Writing about dog crap in Iloilo might seem like an obsession to regular readers of this website, Philippines Plus. Is my life so mundane, so boring that one of my pastimes is making sure no stray dogs, or mutts that lazy neighbors in our Savannah subdivision let run loose, do not take a dump in our yard?
Photo source: cityonfire.com
While some folks, like my French Canadian expat friend, Señor Frog, is trying to help the local poor people in Western Visayas (check out his website “Expats for Humanity,”) I’m intent on keeping watch on the demon dogs that infiltrate our yard. Imagine how I perked up when I saw two of our local security guards on motorcycles chasing after one of the stray mutts across the street from us this Tuesday afternoon.
Since it’s our first water day of the week, my asawa and our niece Michelle, are busy outside doing the laundry. I quickly put on my outside slippers and go over to one of the larger guards, Ray. I’ve spoken to this subdivision security official before. He informs me that they have instructions to round up all the stray dogs. Every household in our Savannah subdivision in Iloilo was given flyers to notify all residents that every stray dog and all chickens and roosters will be rounded up on January 19.
We now have a pack of five or six hounds that routinely get into our yard. I had just scooped out a pile of dog crap this morning and tossed into the streets across from our new noisy neighbors. They have several dogs that they let run loose. I pointed out the pile of poop to Ray and told him I was very happy that the stray dogs were being rounded up. “We’re taking care of it, sir” the beefy guard said.
The other security personnel asked me if I knew who the dogs belonged to. I told him that our neighbor has one of the dogs, and pointed out the cur, and that the rest belong to our neighbor’s friend who lives a couple of blocks from us across from the basketball court area.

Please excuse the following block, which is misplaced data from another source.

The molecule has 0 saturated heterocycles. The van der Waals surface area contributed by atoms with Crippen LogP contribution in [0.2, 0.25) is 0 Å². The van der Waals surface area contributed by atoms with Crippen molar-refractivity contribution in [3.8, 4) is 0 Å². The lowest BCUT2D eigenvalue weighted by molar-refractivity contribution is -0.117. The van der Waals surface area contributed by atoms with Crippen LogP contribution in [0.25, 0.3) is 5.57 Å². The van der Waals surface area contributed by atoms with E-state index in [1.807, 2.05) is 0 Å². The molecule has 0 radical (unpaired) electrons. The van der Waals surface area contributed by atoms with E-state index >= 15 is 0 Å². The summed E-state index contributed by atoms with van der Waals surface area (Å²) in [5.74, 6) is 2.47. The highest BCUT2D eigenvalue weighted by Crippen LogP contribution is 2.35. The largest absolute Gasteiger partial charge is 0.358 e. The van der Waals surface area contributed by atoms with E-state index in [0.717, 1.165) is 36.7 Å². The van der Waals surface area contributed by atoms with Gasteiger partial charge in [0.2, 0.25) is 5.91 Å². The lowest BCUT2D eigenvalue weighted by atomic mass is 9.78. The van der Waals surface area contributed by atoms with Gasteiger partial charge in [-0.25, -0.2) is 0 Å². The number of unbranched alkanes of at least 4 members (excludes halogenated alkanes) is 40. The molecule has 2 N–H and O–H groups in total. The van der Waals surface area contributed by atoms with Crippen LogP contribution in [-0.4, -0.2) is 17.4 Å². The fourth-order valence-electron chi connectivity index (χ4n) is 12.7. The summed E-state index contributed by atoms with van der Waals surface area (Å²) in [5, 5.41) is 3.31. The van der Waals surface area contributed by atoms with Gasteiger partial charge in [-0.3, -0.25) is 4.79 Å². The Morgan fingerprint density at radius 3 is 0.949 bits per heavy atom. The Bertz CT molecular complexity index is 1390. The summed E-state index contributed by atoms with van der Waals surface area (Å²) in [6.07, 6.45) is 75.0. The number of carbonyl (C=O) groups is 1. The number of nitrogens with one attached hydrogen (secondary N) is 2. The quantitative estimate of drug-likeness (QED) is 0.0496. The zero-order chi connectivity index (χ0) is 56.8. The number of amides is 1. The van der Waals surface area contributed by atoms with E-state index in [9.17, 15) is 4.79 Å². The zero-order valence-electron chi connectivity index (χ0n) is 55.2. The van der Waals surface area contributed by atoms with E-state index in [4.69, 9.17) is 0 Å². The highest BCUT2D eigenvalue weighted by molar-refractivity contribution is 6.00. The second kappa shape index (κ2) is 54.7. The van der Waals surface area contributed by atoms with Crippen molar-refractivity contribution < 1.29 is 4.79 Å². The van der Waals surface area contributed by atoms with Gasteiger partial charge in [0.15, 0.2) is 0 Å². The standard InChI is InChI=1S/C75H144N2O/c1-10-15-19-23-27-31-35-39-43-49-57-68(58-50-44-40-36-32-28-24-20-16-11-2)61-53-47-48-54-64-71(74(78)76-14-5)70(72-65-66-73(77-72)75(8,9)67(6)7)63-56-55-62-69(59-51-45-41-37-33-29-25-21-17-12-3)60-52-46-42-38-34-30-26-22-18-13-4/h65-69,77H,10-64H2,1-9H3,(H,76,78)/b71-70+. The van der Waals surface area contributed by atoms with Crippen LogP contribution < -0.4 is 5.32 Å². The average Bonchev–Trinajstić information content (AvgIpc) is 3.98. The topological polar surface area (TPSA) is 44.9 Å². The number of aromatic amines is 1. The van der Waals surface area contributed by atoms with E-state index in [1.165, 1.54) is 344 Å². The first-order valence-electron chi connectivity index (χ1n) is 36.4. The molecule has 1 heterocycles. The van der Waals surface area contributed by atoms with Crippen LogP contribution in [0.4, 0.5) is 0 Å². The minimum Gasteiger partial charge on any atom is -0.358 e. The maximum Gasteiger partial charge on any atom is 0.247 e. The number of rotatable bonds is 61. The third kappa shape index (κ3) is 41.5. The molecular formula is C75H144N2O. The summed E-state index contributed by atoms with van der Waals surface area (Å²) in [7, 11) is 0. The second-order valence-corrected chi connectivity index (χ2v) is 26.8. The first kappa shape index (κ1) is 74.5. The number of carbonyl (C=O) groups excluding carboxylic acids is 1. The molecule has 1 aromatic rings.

About fifteen minutes pass and I see Ray pass by and stop his motorcycle as he has another dog in his sights. I go out, despite my asawa’s plea to not get involved, and hand the guard a hundred peso note (2.46 US Dollars.) He thanks me and takes off after the dog.
Two hours later Ray pulls up again. He stops in front of our noisy neighbor’s house and talks to Harold, the owner of the demon dog that regularly runs amok in our yard and barks at the singing lola that goes by in her wheelchair. The two chat for a few minutes and Ray takes off. I keep a low profile and watch from inside our house.
I’ll let security handle the situation. Since I already paid Ray a hefty tip, and have spoken to him on previous occasions, I’m hopeful that he will convince the owner to keep his flea bag fenced in. If not, his dog might be taken away during our upcoming stray dog and rooster round-up. It’s my understanding that the dogs are taken to a shelter in Iloilo City.
Rules and regulations in the Philippines. Not everyone follows them. Some people don’t think they have to. And it’s doubtful that those people will ever change as long as they do not suffer consequences for their actions. More fun in the Philippines? Not all the time.